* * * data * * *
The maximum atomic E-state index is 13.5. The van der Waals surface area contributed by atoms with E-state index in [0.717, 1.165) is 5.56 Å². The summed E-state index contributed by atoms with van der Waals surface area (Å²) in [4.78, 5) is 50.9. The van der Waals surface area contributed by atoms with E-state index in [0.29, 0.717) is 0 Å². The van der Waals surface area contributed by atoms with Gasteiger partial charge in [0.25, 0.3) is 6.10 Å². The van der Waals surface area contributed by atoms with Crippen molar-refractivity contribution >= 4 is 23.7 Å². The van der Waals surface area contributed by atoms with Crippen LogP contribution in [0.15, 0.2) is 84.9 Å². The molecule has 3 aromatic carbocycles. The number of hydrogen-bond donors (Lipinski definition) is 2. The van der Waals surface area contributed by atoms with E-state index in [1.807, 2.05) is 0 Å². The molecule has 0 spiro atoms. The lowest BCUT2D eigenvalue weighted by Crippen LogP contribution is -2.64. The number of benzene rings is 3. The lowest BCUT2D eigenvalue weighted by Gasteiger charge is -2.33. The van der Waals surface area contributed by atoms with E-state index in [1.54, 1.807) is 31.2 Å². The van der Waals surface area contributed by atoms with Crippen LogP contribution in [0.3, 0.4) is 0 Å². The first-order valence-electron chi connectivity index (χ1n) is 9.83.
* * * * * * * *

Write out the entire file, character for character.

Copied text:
The maximum atomic E-state index is 13.5. The van der Waals surface area contributed by atoms with E-state index in [0.717, 1.165) is 5.56 Å². The summed E-state index contributed by atoms with van der Waals surface area (Å²) in [4.78, 5) is 50.9. The van der Waals surface area contributed by atoms with E-state index in [0.29, 0.717) is 0 Å². The van der Waals surface area contributed by atoms with Gasteiger partial charge in [0.25, 0.3) is 6.10 Å². The van der Waals surface area contributed by atoms with Crippen molar-refractivity contribution >= 4 is 23.7 Å². The van der Waals surface area contributed by atoms with Crippen LogP contribution in [0.15, 0.2) is 84.9 Å². The molecule has 3 aromatic carbocycles. The number of hydrogen-bond donors (Lipinski definition) is 2. The van der Waals surface area contributed by atoms with E-state index in [1.807, 2.05) is 0 Å². The molecule has 0 spiro atoms. The lowest BCUT2D eigenvalue weighted by Crippen LogP contribution is -2.64. The number of benzene rings is 3. The lowest BCUT2D eigenvalue weighted by Gasteiger charge is -2.33. The van der Waals surface area contributed by atoms with E-state index in [1.54, 1.807) is 31.2 Å². The van der Waals surface area contributed by atoms with Crippen LogP contribution in [0.3, 0.4) is 0 Å². The first-order valence-electron chi connectivity index (χ1n) is 9.83.